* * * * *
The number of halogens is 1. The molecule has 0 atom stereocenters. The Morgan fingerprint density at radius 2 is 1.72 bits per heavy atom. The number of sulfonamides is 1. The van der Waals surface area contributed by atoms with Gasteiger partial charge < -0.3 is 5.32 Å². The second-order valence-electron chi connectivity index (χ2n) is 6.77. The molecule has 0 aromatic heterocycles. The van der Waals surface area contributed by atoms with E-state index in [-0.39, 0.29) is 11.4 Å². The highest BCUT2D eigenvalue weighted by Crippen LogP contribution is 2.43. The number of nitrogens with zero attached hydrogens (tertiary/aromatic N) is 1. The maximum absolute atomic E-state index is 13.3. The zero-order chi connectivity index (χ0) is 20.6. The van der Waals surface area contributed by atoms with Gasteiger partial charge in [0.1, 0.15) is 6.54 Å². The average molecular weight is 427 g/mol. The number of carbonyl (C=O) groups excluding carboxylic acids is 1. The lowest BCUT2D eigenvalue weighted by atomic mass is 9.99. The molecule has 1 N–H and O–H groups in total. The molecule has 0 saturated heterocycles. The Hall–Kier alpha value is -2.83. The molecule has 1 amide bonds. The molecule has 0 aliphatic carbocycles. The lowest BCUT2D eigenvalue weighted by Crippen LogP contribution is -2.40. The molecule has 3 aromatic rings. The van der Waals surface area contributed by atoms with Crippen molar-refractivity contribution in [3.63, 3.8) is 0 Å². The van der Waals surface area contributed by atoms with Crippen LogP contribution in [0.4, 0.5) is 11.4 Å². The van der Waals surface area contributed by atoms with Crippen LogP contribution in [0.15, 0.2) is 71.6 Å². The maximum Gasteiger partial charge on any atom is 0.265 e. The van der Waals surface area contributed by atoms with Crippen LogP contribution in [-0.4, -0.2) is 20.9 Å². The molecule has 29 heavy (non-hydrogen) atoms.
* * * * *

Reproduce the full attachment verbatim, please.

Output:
The number of halogens is 1. The molecule has 0 atom stereocenters. The Morgan fingerprint density at radius 2 is 1.72 bits per heavy atom. The number of sulfonamides is 1. The van der Waals surface area contributed by atoms with Gasteiger partial charge < -0.3 is 5.32 Å². The second-order valence-electron chi connectivity index (χ2n) is 6.77. The molecule has 0 aromatic heterocycles. The van der Waals surface area contributed by atoms with E-state index in [-0.39, 0.29) is 11.4 Å². The highest BCUT2D eigenvalue weighted by Crippen LogP contribution is 2.43. The number of nitrogens with zero attached hydrogens (tertiary/aromatic N) is 1. The maximum absolute atomic E-state index is 13.3. The zero-order chi connectivity index (χ0) is 20.6. The van der Waals surface area contributed by atoms with Gasteiger partial charge in [0.1, 0.15) is 6.54 Å². The average molecular weight is 427 g/mol. The number of carbonyl (C=O) groups excluding carboxylic acids is 1. The lowest BCUT2D eigenvalue weighted by atomic mass is 9.99. The molecule has 1 N–H and O–H groups in total. The molecule has 0 saturated heterocycles. The Hall–Kier alpha value is -2.83. The molecule has 1 amide bonds. The molecule has 0 aliphatic carbocycles. The lowest BCUT2D eigenvalue weighted by Crippen LogP contribution is -2.40. The molecule has 3 aromatic rings. The van der Waals surface area contributed by atoms with Crippen molar-refractivity contribution in [3.63, 3.8) is 0 Å². The van der Waals surface area contributed by atoms with Crippen LogP contribution in [0.4, 0.5) is 11.4 Å². The van der Waals surface area contributed by atoms with Crippen LogP contribution in [0.15, 0.2) is 71.6 Å². The maximum Gasteiger partial charge on any atom is 0.265 e. The van der Waals surface area contributed by atoms with Crippen LogP contribution in [-0.4, -0.2) is 20.9 Å². The molecule has 29 heavy (non-hydrogen) atoms.